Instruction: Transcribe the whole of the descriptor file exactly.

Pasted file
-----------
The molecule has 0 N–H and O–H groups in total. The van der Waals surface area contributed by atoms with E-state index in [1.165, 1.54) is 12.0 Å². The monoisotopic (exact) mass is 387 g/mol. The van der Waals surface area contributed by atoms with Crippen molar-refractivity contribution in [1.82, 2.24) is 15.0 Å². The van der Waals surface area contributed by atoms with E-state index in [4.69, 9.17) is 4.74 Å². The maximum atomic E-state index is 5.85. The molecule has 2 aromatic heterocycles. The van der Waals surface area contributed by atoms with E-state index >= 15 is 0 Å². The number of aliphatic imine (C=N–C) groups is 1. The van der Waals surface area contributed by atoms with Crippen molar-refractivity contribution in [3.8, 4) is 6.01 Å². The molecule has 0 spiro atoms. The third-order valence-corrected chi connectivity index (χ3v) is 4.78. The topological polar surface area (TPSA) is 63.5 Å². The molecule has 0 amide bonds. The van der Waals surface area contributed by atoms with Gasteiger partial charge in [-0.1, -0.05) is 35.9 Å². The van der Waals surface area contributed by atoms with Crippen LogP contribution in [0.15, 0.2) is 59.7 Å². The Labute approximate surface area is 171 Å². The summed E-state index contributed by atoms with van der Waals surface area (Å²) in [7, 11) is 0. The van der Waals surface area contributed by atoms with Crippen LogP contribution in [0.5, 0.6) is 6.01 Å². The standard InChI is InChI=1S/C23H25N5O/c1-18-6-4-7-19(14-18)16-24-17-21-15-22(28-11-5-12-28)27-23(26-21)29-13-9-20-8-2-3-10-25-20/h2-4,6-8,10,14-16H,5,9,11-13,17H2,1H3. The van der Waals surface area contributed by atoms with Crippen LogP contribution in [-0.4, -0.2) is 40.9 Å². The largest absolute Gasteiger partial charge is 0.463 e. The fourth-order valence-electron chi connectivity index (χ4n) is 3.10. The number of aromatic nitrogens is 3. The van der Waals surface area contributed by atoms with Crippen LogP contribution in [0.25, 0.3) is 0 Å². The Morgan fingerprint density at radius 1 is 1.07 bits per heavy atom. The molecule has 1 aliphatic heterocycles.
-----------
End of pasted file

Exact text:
The molecule has 0 N–H and O–H groups in total. The van der Waals surface area contributed by atoms with E-state index in [1.165, 1.54) is 12.0 Å². The monoisotopic (exact) mass is 387 g/mol. The van der Waals surface area contributed by atoms with Crippen molar-refractivity contribution in [1.82, 2.24) is 15.0 Å². The van der Waals surface area contributed by atoms with E-state index in [4.69, 9.17) is 4.74 Å². The maximum atomic E-state index is 5.85. The molecule has 2 aromatic heterocycles. The van der Waals surface area contributed by atoms with E-state index >= 15 is 0 Å². The number of aliphatic imine (C=N–C) groups is 1. The van der Waals surface area contributed by atoms with Crippen molar-refractivity contribution in [3.8, 4) is 6.01 Å². The molecule has 0 spiro atoms. The third-order valence-corrected chi connectivity index (χ3v) is 4.78. The topological polar surface area (TPSA) is 63.5 Å². The molecule has 0 amide bonds. The van der Waals surface area contributed by atoms with Gasteiger partial charge in [-0.1, -0.05) is 35.9 Å². The van der Waals surface area contributed by atoms with Crippen LogP contribution in [0.15, 0.2) is 59.7 Å². The Labute approximate surface area is 171 Å². The summed E-state index contributed by atoms with van der Waals surface area (Å²) in [7, 11) is 0. The van der Waals surface area contributed by atoms with Crippen LogP contribution in [0.5, 0.6) is 6.01 Å². The standard InChI is InChI=1S/C23H25N5O/c1-18-6-4-7-19(14-18)16-24-17-21-15-22(28-11-5-12-28)27-23(26-21)29-13-9-20-8-2-3-10-25-20/h2-4,6-8,10,14-16H,5,9,11-13,17H2,1H3. The van der Waals surface area contributed by atoms with Crippen LogP contribution in [-0.4, -0.2) is 40.9 Å². The largest absolute Gasteiger partial charge is 0.463 e. The fourth-order valence-electron chi connectivity index (χ4n) is 3.10. The number of aromatic nitrogens is 3. The van der Waals surface area contributed by atoms with Crippen LogP contribution in [0.25, 0.3) is 0 Å². The Morgan fingerprint density at radius 1 is 1.07 bits per heavy atom. The molecule has 1 aliphatic heterocycles.